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Hawaii’s Ocean Community Steps Up for Maui Wildfire Survivors Rebuilding Their Lives

HONOLULU (HawaiiNewsNow) – Immediately after the August wildfires devastated Maui, longtime surfboard shaper and Valley Isle native Jud Lau used his craft to help the victims.

“Everything has changed and will be for many years, but then the ocean and the waves is a constant,” Lau said. “The ocean is still there, the waves are still there, so at least they can have whatever constants that they find in their life can kind of help to ease the transition.”

Lau, who is among the best in shaping boards and knows the ocean’s therapeutic power, came up with the Surfboard Replacement Project, a drive to collect used boards from across the state for those who lost everything in the fires.

He put the word out on social media, and Hawaii’s surfers answered — providing hundreds of boards in a matter of weeks.

Lau also personally made dozens of boards to donate and got fellow shapers across Maui to join in.

“It was really really special and heartwarming and I think it was a real thing where everyone is kind of seeing how important it is to support local,” Lau said. “I feel it’s been a really cumulative, positive impact.”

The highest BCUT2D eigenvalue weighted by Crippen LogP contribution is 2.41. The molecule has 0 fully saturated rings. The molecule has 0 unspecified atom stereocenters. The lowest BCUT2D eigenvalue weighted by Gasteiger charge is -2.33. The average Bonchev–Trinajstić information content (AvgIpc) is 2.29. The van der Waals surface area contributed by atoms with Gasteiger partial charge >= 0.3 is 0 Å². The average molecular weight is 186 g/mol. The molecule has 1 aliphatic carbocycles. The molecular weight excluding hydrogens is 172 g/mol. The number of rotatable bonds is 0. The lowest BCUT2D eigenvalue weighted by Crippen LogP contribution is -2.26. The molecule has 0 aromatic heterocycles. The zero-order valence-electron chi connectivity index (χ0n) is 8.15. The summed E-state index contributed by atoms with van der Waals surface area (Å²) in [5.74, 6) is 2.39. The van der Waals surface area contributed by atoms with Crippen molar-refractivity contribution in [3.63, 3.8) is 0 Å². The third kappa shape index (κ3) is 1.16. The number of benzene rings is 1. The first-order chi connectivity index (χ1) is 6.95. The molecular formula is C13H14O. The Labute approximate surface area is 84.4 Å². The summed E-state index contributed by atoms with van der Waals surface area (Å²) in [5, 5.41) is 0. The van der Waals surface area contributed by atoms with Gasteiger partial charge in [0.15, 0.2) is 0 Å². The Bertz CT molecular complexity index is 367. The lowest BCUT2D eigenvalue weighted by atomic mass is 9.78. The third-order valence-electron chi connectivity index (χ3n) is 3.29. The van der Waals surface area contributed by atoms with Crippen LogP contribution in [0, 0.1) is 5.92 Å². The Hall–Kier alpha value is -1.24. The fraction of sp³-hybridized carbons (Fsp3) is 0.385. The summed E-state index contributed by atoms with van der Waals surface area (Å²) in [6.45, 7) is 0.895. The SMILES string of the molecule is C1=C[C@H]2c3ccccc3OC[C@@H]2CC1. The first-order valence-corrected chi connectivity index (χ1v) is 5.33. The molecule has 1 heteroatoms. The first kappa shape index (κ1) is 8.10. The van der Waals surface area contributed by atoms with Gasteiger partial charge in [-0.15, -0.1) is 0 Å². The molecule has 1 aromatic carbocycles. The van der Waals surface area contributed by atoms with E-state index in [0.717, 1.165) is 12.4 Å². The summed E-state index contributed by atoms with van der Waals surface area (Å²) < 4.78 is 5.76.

Also inspiring for Lau was the widespread collaboration.

A large chunk of the boards came from Oahu thanks to many professionals and the ocean-centered nonprofit Na Kama Kai.

Then, when it came to having them flown over, Kamaka Air, which has donated 70,000 pounds of relief supplies, stepped in.

“Talk about a chicken skin moment when we saw that and the amount of support that came out with that,” said Kamaka Air president Jim Petrides. “How important surfing is to the community, to the identity and the spiritual side, it really was amazing.”

Collectively, Lau’s project helped provide boards to at least 500 fire survivors, and each time, it was an emotional experience.

“They’re so happy to have a new board, and you’re so happy to have that for them, but at the same time, everything else in their life is just a constant,” Lau said. “They’re all still don’t have a permanent place to live. They don’t know where they’ll be in a month or two. It’s just a real heavy, heavy thing.”

Lau is still collecting boards and monetary donations for survivors.

Source : HawaiiNewsNow